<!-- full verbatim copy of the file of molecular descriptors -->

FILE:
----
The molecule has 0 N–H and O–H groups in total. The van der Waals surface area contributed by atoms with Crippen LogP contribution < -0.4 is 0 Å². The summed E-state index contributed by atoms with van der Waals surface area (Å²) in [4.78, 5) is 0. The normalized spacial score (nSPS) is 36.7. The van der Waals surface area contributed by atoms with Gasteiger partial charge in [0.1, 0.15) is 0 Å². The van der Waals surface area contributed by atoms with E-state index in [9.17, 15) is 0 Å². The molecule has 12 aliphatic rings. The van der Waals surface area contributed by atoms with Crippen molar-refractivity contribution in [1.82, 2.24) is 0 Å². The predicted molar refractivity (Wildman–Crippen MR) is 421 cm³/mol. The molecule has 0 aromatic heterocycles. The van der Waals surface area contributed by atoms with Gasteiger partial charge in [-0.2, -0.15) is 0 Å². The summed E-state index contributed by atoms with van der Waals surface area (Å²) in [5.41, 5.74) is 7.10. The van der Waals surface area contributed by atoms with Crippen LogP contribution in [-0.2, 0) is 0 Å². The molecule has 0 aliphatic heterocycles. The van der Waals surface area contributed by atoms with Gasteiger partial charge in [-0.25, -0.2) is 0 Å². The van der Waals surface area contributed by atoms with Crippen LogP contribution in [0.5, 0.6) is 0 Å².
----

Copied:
The molecule has 0 N–H and O–H groups in total. The van der Waals surface area contributed by atoms with Crippen LogP contribution < -0.4 is 0 Å². The summed E-state index contributed by atoms with van der Waals surface area (Å²) in [4.78, 5) is 0. The normalized spacial score (nSPS) is 36.7. The van der Waals surface area contributed by atoms with Gasteiger partial charge in [0.1, 0.15) is 0 Å². The van der Waals surface area contributed by atoms with E-state index in [9.17, 15) is 0 Å². The molecule has 12 aliphatic rings. The van der Waals surface area contributed by atoms with Crippen molar-refractivity contribution in [1.82, 2.24) is 0 Å². The predicted molar refractivity (Wildman–Crippen MR) is 421 cm³/mol. The molecule has 0 aromatic heterocycles. The van der Waals surface area contributed by atoms with Gasteiger partial charge in [-0.2, -0.15) is 0 Å². The summed E-state index contributed by atoms with van der Waals surface area (Å²) in [5.41, 5.74) is 7.10. The van der Waals surface area contributed by atoms with Crippen LogP contribution in [-0.2, 0) is 0 Å². The molecule has 0 aliphatic heterocycles. The van der Waals surface area contributed by atoms with Gasteiger partial charge in [-0.25, -0.2) is 0 Å². The van der Waals surface area contributed by atoms with Crippen LogP contribution in [0.5, 0.6) is 0 Å².